I hope the President-elect, and all Democratic members of congress for that matter, read Tom Friedman’s latest op-ed, “Time to Reboot America” in The New York Times. No one is better than Friedman in describing the general cheesiness and state of disrepair the U.S. infrastructure has fallen into, in stark contrast to the Far East cities of the future. Friedman’s entire article commands a thoughtful read from policy-makers, but I’ll just quote from a couple of nut graphs here:
….If we’re so smart, why are other people living so much better than us? What has become of our infrastructure, which is so crucial to productivity?…we can’t continue in this mode of “Dumb as we wanna be.” We’ve indulged ourselves for too long with tax cuts that we can’t afford, bailouts of auto companies that have become giant wealth-destruction machines, energy prices that do not encourage investment in 21st-century renewable power systems or efficient cars, public schools with no national standards to prevent illiterates from graduating and immigration policies that have our colleges educating the world’s best scientists and engineers and then, when these foreigners graduate, instead of stapling green cards to their diplomas, we order them to go home and start companies to compete against ours.
…That’s why we don’t just need a bailout. We need a reboot. We need a build out. We need a buildup. We need a national makeover. That is why the next few months are among the most important in U.S. history. Because of the financial crisis, Barack Obama has the bipartisan support to spend $1 trillion in stimulus. But we must make certain that every bailout dollar, which we’re borrowing from our kids’ future, is spent wisely.
Friedman is stone cold right that Bush’s “dumb as we wanna be” attitude has failed America miserably. And he is equally correct that the worst thing we could do now is to squander Obama’s hard-earned political capital on pork, golden parachutes, unwinnable wars and other non-productive investments. What Friedman is talking about here is making cost-effective investments in America’s future, not just our physical plant — transportation, energy efficiency, public utilities etc. — but also our intellectual capital, most specifically in education and training.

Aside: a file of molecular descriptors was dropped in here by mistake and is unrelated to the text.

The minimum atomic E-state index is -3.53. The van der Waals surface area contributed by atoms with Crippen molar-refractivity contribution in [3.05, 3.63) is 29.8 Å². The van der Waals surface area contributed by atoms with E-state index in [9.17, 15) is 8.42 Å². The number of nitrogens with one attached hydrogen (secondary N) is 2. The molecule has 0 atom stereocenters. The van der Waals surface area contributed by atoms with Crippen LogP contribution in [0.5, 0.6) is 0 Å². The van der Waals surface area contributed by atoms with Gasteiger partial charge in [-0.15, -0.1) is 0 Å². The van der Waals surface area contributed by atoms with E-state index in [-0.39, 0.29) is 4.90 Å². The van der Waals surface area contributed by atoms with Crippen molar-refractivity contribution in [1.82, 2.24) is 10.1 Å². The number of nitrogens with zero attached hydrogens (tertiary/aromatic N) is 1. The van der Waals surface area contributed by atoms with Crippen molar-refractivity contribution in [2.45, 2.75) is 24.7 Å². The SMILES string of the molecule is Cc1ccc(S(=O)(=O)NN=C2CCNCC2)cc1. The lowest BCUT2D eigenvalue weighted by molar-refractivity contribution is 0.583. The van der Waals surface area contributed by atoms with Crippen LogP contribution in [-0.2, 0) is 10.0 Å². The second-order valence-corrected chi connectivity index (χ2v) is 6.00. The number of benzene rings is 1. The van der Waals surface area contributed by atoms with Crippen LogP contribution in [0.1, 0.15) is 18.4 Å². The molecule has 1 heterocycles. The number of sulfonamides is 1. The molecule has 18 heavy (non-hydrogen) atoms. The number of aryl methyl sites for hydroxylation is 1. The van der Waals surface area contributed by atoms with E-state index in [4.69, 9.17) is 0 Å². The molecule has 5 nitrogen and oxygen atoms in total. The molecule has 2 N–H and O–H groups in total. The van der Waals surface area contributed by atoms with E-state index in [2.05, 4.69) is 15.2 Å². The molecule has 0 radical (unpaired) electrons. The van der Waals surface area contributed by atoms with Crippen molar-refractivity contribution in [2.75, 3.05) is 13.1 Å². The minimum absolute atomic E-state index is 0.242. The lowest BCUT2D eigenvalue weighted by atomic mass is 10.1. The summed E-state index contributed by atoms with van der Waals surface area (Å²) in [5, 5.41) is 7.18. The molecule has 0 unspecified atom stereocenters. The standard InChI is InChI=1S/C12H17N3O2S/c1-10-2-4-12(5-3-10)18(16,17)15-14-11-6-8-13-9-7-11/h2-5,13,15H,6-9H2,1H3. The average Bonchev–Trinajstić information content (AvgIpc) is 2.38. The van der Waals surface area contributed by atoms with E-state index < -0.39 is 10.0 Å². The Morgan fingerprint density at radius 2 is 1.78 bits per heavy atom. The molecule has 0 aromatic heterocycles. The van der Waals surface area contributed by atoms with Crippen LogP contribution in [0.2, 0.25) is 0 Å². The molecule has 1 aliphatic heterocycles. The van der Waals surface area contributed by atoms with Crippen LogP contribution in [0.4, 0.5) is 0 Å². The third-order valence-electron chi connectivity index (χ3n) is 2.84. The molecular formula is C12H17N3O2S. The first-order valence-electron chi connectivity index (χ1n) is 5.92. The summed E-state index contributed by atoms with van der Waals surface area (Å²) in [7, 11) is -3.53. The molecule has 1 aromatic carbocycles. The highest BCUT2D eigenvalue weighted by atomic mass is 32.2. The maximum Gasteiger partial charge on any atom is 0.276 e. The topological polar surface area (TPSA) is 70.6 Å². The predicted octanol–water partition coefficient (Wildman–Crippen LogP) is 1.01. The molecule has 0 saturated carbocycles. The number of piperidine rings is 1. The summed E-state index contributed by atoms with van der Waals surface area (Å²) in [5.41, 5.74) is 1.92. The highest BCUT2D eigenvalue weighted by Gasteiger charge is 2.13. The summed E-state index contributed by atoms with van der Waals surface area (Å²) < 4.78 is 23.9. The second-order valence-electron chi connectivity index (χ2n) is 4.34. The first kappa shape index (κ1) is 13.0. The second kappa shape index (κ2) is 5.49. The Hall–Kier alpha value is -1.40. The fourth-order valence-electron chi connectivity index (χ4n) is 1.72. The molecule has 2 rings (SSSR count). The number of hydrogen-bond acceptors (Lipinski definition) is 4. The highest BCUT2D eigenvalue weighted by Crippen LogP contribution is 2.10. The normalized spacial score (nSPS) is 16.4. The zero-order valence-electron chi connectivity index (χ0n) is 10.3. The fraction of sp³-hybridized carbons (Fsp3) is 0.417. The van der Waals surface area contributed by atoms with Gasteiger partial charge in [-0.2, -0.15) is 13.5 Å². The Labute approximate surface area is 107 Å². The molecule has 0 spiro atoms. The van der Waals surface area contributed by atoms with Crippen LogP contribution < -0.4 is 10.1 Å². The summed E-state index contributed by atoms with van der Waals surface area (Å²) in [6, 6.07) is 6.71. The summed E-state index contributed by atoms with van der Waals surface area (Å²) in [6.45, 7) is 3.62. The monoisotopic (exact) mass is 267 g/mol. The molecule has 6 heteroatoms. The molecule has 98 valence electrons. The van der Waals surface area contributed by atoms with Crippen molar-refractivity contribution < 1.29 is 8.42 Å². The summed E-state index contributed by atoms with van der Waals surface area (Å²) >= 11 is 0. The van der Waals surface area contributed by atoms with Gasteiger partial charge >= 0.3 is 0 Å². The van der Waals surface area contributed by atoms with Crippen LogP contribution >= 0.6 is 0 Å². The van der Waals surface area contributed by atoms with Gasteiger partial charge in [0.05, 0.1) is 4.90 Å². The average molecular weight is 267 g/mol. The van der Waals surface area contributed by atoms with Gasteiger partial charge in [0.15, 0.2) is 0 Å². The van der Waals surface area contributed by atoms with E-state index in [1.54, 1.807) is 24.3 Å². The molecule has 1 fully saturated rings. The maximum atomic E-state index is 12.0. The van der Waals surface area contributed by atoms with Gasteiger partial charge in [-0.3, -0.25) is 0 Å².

Yes, Obama needs a New Deal 2.0, but with a critical update, making damn sure the educational infrastructure is in place to modernize America to be competitive in the world marketplace for years to come. Without that clear commitment, any economic recovery will be short-lived.
The President-elect reportedly gets a lot of inspiration from President Lincoln and his ability to heal divisions and neutralize adversaries. But now it’s time for him to read up on another masterful leader, one who overcame fierce political opposition at every turn to put millions of Americans to work rebuilding America’s shabby infrastructure. Not to disparage Lincoln’s greatness as a genuine “uniter, not a divider,” but FDR provides the more instructive role model for a new President at this juncture.
FDR understood the power of building bipartisan consensus, where possible. But he also knew that sometimes a leader has to roll the opposition to win the day. Let the ideologues argue about whether Obama’s victory is a conservative or liberal mandate. Whatever it takes, The President-elect and the party he leads must take no prisoners in the struggle to rebuild America. Obama and all Democratic leaders have spoken eloquently about the urgency of rebuilding the infrastructure. What is now needed is a cast-iron Democratic will to get it done. It will be a brutal battle, but the pay-off will be huge — for Democrats, as well as for America.